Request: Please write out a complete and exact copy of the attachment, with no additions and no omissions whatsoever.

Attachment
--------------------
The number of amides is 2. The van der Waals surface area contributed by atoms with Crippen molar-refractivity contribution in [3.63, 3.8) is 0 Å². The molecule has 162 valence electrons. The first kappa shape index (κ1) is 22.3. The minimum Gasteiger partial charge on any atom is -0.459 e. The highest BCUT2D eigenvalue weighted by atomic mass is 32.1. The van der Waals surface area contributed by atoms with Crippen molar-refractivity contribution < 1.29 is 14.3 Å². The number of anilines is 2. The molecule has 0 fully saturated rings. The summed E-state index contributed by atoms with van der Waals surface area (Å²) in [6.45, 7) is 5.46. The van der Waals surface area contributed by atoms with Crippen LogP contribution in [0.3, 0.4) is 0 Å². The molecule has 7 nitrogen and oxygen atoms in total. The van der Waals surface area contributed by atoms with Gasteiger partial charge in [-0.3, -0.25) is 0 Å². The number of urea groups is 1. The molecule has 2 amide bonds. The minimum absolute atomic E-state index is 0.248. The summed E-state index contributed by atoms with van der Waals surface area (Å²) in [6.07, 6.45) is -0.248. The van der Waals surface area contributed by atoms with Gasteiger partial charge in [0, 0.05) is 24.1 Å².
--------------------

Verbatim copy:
The number of amides is 2. The van der Waals surface area contributed by atoms with Crippen molar-refractivity contribution in [3.63, 3.8) is 0 Å². The molecule has 162 valence electrons. The first kappa shape index (κ1) is 22.3. The minimum Gasteiger partial charge on any atom is -0.459 e. The highest BCUT2D eigenvalue weighted by atomic mass is 32.1. The van der Waals surface area contributed by atoms with Crippen molar-refractivity contribution < 1.29 is 14.3 Å². The number of anilines is 2. The molecule has 0 fully saturated rings. The summed E-state index contributed by atoms with van der Waals surface area (Å²) in [6.45, 7) is 5.46. The van der Waals surface area contributed by atoms with Crippen LogP contribution in [0.3, 0.4) is 0 Å². The molecule has 7 nitrogen and oxygen atoms in total. The van der Waals surface area contributed by atoms with Gasteiger partial charge in [-0.3, -0.25) is 0 Å². The number of urea groups is 1. The molecule has 2 amide bonds. The minimum absolute atomic E-state index is 0.248. The summed E-state index contributed by atoms with van der Waals surface area (Å²) in [6.07, 6.45) is -0.248. The van der Waals surface area contributed by atoms with Gasteiger partial charge in [0, 0.05) is 24.1 Å².